Apple wants to improve bonding of plastic and metal in building new iPhones
The concept was revealed this week in a new patent application discovered by AppleInsider entitled "Ultrasonic Bonding of Discrete Plastic Parts to Metal." It describes melting a portion of a plastic component onto a rough metallic surface, allowing the two to permanently fuse.
Ultrasonic welding is not a new concept, and can be a more reliable method than using adhesives, which do not bond well with some materials. But the ultrasonic bonding process becomes difficult when using materials with two vastly different melting points, such as metals and plastics.
Thermoplastic materials typically turn to liquid at relatively low temperatures, while other materials like metal require much higher temperatures for fuse welding. This issue has traditionally limited the kinds of materials that can be used in ultrasonic bonding, Apple's filing notes.
"Any desire to substitute metal parts in for plastic parts in a design where welding is the mode of attachment has been traditionally impossible," the application reads. "This serves to limit the abilities of designers with respect to the materials that can be used in a particular design, such as for the housing and internal features or parts of an electronic device having complex internal features."
In most cases, if a company changes the design of a product and swaps a metal component for plastic, it is forced to also change from an ultrasonic weld to an adhesive attachment. This can be undesirable for solid, highly compact portable devices like the iPhone.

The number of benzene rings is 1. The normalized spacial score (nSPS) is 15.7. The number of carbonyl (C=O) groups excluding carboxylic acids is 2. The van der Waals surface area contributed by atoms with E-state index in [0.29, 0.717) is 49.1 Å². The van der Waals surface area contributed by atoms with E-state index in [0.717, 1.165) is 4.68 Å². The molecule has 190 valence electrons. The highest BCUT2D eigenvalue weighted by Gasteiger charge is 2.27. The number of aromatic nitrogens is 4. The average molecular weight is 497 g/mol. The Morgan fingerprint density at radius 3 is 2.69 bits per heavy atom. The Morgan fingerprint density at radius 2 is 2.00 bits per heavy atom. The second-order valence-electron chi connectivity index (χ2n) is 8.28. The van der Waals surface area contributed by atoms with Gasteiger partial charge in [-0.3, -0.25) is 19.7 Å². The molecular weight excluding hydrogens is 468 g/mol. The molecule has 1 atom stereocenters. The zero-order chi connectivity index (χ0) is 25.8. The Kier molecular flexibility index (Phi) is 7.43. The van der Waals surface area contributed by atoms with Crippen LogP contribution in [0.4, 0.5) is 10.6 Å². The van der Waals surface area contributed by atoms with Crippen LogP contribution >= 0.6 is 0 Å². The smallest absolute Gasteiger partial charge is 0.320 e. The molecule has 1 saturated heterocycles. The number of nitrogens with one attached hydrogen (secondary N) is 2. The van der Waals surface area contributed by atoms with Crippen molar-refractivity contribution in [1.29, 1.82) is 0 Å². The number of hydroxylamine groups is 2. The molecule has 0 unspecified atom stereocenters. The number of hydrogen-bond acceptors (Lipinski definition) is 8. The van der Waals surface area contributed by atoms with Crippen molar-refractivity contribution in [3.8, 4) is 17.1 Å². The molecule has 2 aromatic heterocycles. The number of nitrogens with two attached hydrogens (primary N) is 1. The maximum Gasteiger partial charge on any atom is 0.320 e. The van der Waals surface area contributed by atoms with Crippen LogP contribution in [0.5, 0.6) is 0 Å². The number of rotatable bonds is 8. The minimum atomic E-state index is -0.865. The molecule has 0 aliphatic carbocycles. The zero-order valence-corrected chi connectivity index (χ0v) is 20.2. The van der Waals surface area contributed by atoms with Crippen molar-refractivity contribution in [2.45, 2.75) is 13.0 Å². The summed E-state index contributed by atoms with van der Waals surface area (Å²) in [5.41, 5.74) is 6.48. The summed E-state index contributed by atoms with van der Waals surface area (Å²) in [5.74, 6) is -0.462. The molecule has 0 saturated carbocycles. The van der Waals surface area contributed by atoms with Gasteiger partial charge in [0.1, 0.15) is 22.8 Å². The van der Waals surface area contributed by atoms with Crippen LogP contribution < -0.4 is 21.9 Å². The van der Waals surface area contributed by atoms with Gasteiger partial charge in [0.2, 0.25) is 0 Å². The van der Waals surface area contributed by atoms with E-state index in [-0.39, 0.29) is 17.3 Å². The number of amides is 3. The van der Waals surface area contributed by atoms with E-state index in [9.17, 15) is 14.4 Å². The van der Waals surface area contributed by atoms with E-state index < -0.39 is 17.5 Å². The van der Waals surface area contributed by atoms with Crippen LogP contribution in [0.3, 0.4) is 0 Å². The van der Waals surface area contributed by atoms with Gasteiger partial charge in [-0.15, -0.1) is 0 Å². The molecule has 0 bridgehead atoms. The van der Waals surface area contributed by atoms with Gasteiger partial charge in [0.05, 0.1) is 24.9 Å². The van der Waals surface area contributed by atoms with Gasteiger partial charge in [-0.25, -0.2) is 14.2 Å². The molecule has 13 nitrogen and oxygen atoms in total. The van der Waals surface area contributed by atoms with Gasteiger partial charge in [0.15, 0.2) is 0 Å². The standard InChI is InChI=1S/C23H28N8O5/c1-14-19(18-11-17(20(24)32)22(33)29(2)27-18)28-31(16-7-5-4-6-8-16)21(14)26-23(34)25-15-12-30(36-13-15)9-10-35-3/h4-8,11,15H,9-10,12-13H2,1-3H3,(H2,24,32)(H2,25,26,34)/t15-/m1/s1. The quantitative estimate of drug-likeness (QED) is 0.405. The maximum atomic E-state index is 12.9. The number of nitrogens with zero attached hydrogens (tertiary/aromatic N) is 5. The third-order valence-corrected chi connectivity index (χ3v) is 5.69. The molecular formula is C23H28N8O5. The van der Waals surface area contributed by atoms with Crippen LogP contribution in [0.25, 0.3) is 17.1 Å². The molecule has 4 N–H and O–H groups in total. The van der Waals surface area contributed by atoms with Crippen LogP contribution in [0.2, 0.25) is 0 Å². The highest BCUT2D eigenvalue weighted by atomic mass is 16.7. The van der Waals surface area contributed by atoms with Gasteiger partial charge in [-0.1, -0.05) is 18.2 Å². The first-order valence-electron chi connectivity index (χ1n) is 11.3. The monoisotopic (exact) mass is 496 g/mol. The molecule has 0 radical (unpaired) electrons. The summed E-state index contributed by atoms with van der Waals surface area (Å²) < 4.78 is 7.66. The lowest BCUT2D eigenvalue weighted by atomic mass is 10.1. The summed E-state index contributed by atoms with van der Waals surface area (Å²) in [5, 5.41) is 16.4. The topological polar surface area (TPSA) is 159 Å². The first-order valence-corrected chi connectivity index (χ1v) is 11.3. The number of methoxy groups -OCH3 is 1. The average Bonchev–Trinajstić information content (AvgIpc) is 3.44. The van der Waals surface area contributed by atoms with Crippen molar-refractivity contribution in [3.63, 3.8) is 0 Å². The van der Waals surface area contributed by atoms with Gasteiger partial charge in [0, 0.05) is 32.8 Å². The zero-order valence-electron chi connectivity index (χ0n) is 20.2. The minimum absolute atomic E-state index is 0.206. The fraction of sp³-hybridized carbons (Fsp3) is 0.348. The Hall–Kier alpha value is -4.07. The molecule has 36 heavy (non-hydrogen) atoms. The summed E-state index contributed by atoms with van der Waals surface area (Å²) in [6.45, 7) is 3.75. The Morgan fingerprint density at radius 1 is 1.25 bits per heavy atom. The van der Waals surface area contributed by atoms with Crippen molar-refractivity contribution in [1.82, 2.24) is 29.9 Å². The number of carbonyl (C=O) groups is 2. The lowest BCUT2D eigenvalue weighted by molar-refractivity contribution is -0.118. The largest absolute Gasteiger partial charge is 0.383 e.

Apple's proposed solution is to build metal components with surface irregularities that are "adapted to accept the flow of melted plastic." In this way, a plastic component could be ultrasonically bonded to a metal item.
"Also, the plastic hardening step occurs while the melted plastic is inside at least one of the surface irregularities, thereby attaching the plastic part to the metallic part," the filing states.
Specifically cited in the application as devices that could benefit from this manufacturing process are both the iPhone and iPod lineup. The parts could also be both external and internal housing components, with metal pieces on the exterior of the device and lightweight plastic fused but hidden on the inside.
In addition to offering designers more flexibility and variety in crafting new devices, the ability to fuse plastic with metal can also aid in the manufacturing process. Apple's filing notes that it would be advantageous to be able to bond to metal parts at late stages of assembly.
The application, made public this week by the U.S. Patent and Trademark Office, was first filed by Apple in September of 2011. It is credited to Christopher David Prest and Douglas Weber.